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WHO sends Ebola alerts to 6 countries after outbreak declared in Guinea, as nations hope to avoid 2014–2016 disaster

© WHO / Junior D. Kannah


(RT) - The World Health Organization (WHO) has warned several African nations about possible Ebola infections after new cases were found in Guinea and DR Congo. The last major outbreak in the region killed more than 10,000 people.

“We have already alerted the six countries around [them], including of course Sierra Leone and Liberia, and they are moving very fast to prepare and be ready and to look for any potential infection,” WHO spokesperson Margaret Harris said.

Guinea has borders with Guinea-Bissau, Senegal, Mali, Cote d’Ivoire, Liberia and Sierra Leone.

An Ebola outbreak was declared in the southern part of Guinea on Sunday – the first time the deadly disease has been recorded in the country since 2016.

Initial suspicions were raised after a nurse working at a local health facility died late last month. Six people who came to her funeral reported Ebola-like symptoms, and two of them have since died. The death toll from Ebola, a hemorrhagic fever virus, in Guinea grew to five by Tuesday.

UN experts and health officials are currently working in Guinea to manage the outbreak. WHO chief Tedros Adhanom Ghebreyesus said the global health body has launched efforts to ensure access to Ebola vaccines and treatments. The Guinean government, meanwhile, has banned large gatherings for a month to avoid the spread of the virus.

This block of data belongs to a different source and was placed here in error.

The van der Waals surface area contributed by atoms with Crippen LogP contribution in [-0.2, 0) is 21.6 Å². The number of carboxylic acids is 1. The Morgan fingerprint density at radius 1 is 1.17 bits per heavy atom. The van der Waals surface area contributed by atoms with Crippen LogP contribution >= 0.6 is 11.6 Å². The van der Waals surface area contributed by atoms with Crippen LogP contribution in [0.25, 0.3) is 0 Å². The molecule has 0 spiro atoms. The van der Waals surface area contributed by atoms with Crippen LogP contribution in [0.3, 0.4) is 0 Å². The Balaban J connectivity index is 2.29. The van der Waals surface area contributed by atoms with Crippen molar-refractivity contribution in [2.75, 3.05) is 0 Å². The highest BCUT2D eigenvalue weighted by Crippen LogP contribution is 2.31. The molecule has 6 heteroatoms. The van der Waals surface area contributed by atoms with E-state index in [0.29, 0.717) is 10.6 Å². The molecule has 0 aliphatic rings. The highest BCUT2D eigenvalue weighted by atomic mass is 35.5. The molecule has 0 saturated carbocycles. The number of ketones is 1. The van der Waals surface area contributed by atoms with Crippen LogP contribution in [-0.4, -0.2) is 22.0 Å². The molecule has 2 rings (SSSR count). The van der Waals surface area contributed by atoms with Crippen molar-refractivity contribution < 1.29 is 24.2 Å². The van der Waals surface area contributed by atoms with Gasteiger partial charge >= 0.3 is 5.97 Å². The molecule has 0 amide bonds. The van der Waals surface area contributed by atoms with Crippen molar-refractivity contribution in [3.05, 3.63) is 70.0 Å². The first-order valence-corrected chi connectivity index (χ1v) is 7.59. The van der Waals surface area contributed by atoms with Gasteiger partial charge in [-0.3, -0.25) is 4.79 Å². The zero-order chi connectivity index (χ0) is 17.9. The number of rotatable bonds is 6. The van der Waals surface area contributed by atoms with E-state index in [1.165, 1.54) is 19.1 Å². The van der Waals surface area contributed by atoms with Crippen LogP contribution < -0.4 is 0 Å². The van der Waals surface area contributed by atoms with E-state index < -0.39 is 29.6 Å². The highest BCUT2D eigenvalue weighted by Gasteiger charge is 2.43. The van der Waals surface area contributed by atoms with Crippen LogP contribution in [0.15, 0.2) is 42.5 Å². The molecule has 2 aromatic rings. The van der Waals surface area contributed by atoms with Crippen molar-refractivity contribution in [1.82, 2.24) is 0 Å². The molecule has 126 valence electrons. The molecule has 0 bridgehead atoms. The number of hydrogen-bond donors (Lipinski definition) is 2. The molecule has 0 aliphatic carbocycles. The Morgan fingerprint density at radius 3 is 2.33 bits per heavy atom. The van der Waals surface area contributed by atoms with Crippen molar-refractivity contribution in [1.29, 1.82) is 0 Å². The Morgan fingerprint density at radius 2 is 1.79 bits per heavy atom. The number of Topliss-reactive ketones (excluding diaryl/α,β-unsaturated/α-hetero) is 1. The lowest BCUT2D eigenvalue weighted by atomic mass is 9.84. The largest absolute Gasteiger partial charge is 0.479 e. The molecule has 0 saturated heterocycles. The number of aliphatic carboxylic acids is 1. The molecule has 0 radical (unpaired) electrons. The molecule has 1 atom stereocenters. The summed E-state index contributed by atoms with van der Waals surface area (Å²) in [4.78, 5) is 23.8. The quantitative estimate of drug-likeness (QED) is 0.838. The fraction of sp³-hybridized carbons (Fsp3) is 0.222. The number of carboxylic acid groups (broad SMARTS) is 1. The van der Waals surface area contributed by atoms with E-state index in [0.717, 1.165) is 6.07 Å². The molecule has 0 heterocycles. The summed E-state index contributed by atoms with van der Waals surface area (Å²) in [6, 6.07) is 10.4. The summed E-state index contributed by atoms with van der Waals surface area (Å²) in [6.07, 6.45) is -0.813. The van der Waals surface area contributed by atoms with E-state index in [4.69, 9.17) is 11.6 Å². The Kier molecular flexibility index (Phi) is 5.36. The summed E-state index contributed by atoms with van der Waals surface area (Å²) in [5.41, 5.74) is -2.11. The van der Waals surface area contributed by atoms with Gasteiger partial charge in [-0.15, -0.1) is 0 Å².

New cases were also reported in the Democratic Republic of Congo, where a vaccination campaign was launched.

Ebola is transmitted via direct contact with the body fluids of someone who has the disease. According to the US Centers for Disease Control and Prevention (CDC), a person can spread Ebola only after developing symptoms.

Death rates from the virus can vary from 25 percent to 90 percent, according to the WHO.

More than 28,600 people were infected with Ebola during the 2014–2016 outbreak in West Africa, and 11,325 of them died, according to CDC data. It was the largest Ebola outbreak in history.

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